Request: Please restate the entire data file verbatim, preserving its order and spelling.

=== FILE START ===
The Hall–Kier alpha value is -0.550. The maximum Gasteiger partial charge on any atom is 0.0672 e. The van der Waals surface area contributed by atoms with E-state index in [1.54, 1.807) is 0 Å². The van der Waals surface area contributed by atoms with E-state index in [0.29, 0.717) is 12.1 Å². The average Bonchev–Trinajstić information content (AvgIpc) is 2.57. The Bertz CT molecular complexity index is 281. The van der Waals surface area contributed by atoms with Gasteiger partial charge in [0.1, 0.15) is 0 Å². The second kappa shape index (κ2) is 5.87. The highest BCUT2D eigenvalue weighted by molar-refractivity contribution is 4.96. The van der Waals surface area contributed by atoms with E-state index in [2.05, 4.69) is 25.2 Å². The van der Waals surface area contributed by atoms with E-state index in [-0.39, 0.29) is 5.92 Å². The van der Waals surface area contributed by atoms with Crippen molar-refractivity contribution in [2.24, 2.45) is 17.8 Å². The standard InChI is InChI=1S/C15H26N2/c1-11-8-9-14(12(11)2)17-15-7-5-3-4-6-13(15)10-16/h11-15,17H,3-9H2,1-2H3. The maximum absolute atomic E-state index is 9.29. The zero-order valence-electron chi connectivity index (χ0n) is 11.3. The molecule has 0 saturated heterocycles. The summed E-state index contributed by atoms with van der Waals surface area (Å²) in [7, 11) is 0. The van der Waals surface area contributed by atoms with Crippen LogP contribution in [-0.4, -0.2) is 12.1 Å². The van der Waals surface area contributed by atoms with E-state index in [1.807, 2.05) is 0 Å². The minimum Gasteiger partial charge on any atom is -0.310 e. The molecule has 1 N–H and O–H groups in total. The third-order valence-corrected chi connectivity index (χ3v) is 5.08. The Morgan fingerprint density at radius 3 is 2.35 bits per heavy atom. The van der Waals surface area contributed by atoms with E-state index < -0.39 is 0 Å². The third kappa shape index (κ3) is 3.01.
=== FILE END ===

The Hall–Kier alpha value is -0.550. The maximum Gasteiger partial charge on any atom is 0.0672 e. The van der Waals surface area contributed by atoms with E-state index in [1.54, 1.807) is 0 Å². The van der Waals surface area contributed by atoms with E-state index in [0.29, 0.717) is 12.1 Å². The average Bonchev–Trinajstić information content (AvgIpc) is 2.57. The Bertz CT molecular complexity index is 281. The van der Waals surface area contributed by atoms with Gasteiger partial charge in [0.1, 0.15) is 0 Å². The second kappa shape index (κ2) is 5.87. The highest BCUT2D eigenvalue weighted by molar-refractivity contribution is 4.96. The van der Waals surface area contributed by atoms with E-state index in [2.05, 4.69) is 25.2 Å². The van der Waals surface area contributed by atoms with E-state index in [-0.39, 0.29) is 5.92 Å². The van der Waals surface area contributed by atoms with Crippen molar-refractivity contribution in [2.24, 2.45) is 17.8 Å². The standard InChI is InChI=1S/C15H26N2/c1-11-8-9-14(12(11)2)17-15-7-5-3-4-6-13(15)10-16/h11-15,17H,3-9H2,1-2H3. The maximum absolute atomic E-state index is 9.29. The zero-order valence-electron chi connectivity index (χ0n) is 11.3. The molecule has 0 saturated heterocycles. The summed E-state index contributed by atoms with van der Waals surface area (Å²) in [7, 11) is 0. The van der Waals surface area contributed by atoms with Crippen LogP contribution in [-0.4, -0.2) is 12.1 Å². The van der Waals surface area contributed by atoms with E-state index in [1.807, 2.05) is 0 Å². The minimum Gasteiger partial charge on any atom is -0.310 e. The molecule has 1 N–H and O–H groups in total. The third-order valence-corrected chi connectivity index (χ3v) is 5.08. The Morgan fingerprint density at radius 3 is 2.35 bits per heavy atom. The van der Waals surface area contributed by atoms with E-state index < -0.39 is 0 Å². The third kappa shape index (κ3) is 3.01.